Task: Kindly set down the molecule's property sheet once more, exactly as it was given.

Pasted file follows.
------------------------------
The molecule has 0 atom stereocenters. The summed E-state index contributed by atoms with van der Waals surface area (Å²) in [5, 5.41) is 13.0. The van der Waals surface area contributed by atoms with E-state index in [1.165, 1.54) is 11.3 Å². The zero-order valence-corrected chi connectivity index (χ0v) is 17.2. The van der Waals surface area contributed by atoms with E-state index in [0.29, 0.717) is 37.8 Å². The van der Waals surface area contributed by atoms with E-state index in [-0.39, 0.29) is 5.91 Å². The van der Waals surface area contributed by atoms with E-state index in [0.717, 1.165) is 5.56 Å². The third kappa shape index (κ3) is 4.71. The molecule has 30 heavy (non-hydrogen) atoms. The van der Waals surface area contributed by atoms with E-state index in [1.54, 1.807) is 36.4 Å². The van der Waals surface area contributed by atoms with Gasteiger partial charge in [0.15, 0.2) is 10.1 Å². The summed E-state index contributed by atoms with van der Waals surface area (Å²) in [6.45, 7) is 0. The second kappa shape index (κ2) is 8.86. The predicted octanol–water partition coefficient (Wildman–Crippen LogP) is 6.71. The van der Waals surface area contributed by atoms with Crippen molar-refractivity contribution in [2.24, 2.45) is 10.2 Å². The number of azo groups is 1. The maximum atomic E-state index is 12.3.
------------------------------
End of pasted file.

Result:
The molecule has 0 atom stereocenters. The summed E-state index contributed by atoms with van der Waals surface area (Å²) in [5, 5.41) is 13.0. The van der Waals surface area contributed by atoms with E-state index in [1.165, 1.54) is 11.3 Å². The zero-order valence-corrected chi connectivity index (χ0v) is 17.2. The van der Waals surface area contributed by atoms with E-state index in [0.29, 0.717) is 37.8 Å². The van der Waals surface area contributed by atoms with E-state index in [-0.39, 0.29) is 5.91 Å². The van der Waals surface area contributed by atoms with E-state index in [0.717, 1.165) is 5.56 Å². The third kappa shape index (κ3) is 4.71. The molecule has 30 heavy (non-hydrogen) atoms. The van der Waals surface area contributed by atoms with E-state index in [1.54, 1.807) is 36.4 Å². The van der Waals surface area contributed by atoms with Gasteiger partial charge in [0.15, 0.2) is 10.1 Å². The summed E-state index contributed by atoms with van der Waals surface area (Å²) in [6.45, 7) is 0. The second kappa shape index (κ2) is 8.86. The predicted octanol–water partition coefficient (Wildman–Crippen LogP) is 6.71. The van der Waals surface area contributed by atoms with Crippen molar-refractivity contribution in [2.24, 2.45) is 10.2 Å². The number of azo groups is 1. The maximum atomic E-state index is 12.3.